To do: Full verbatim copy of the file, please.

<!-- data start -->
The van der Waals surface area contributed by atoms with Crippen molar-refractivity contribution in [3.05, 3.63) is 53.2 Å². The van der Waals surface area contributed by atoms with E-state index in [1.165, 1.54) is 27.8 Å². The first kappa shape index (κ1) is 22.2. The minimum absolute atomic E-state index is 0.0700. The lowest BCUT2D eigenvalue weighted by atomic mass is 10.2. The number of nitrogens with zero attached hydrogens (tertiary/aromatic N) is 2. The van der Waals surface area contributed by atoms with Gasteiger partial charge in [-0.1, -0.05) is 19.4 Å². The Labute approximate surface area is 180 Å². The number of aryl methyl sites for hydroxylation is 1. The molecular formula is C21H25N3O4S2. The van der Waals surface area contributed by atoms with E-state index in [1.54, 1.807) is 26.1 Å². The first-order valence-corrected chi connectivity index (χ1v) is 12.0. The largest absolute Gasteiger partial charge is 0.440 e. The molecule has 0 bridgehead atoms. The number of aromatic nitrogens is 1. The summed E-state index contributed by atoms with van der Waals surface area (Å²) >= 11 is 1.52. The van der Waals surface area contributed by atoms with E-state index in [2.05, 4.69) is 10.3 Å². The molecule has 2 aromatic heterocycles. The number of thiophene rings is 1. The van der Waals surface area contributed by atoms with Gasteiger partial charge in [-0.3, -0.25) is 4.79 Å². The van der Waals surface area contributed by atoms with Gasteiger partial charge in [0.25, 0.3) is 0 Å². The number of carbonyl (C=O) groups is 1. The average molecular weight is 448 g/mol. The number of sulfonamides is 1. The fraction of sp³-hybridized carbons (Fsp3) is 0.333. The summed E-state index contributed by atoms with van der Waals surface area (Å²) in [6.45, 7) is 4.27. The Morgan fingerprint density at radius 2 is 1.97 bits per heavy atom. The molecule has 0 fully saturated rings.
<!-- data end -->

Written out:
The van der Waals surface area contributed by atoms with Crippen molar-refractivity contribution in [3.05, 3.63) is 53.2 Å². The van der Waals surface area contributed by atoms with E-state index in [1.165, 1.54) is 27.8 Å². The first kappa shape index (κ1) is 22.2. The minimum absolute atomic E-state index is 0.0700. The lowest BCUT2D eigenvalue weighted by atomic mass is 10.2. The number of nitrogens with zero attached hydrogens (tertiary/aromatic N) is 2. The van der Waals surface area contributed by atoms with Gasteiger partial charge in [-0.1, -0.05) is 19.4 Å². The Labute approximate surface area is 180 Å². The number of aryl methyl sites for hydroxylation is 1. The molecular formula is C21H25N3O4S2. The van der Waals surface area contributed by atoms with E-state index in [1.54, 1.807) is 26.1 Å². The first-order valence-corrected chi connectivity index (χ1v) is 12.0. The largest absolute Gasteiger partial charge is 0.440 e. The molecule has 0 bridgehead atoms. The number of aromatic nitrogens is 1. The summed E-state index contributed by atoms with van der Waals surface area (Å²) >= 11 is 1.52. The van der Waals surface area contributed by atoms with E-state index in [2.05, 4.69) is 10.3 Å². The molecule has 2 aromatic heterocycles. The number of thiophene rings is 1. The van der Waals surface area contributed by atoms with Gasteiger partial charge in [-0.3, -0.25) is 4.79 Å². The van der Waals surface area contributed by atoms with Gasteiger partial charge in [0.25, 0.3) is 0 Å². The number of carbonyl (C=O) groups is 1. The average molecular weight is 448 g/mol. The number of sulfonamides is 1. The fraction of sp³-hybridized carbons (Fsp3) is 0.333. The summed E-state index contributed by atoms with van der Waals surface area (Å²) in [6.45, 7) is 4.27. The Morgan fingerprint density at radius 2 is 1.97 bits per heavy atom. The molecule has 0 fully saturated rings.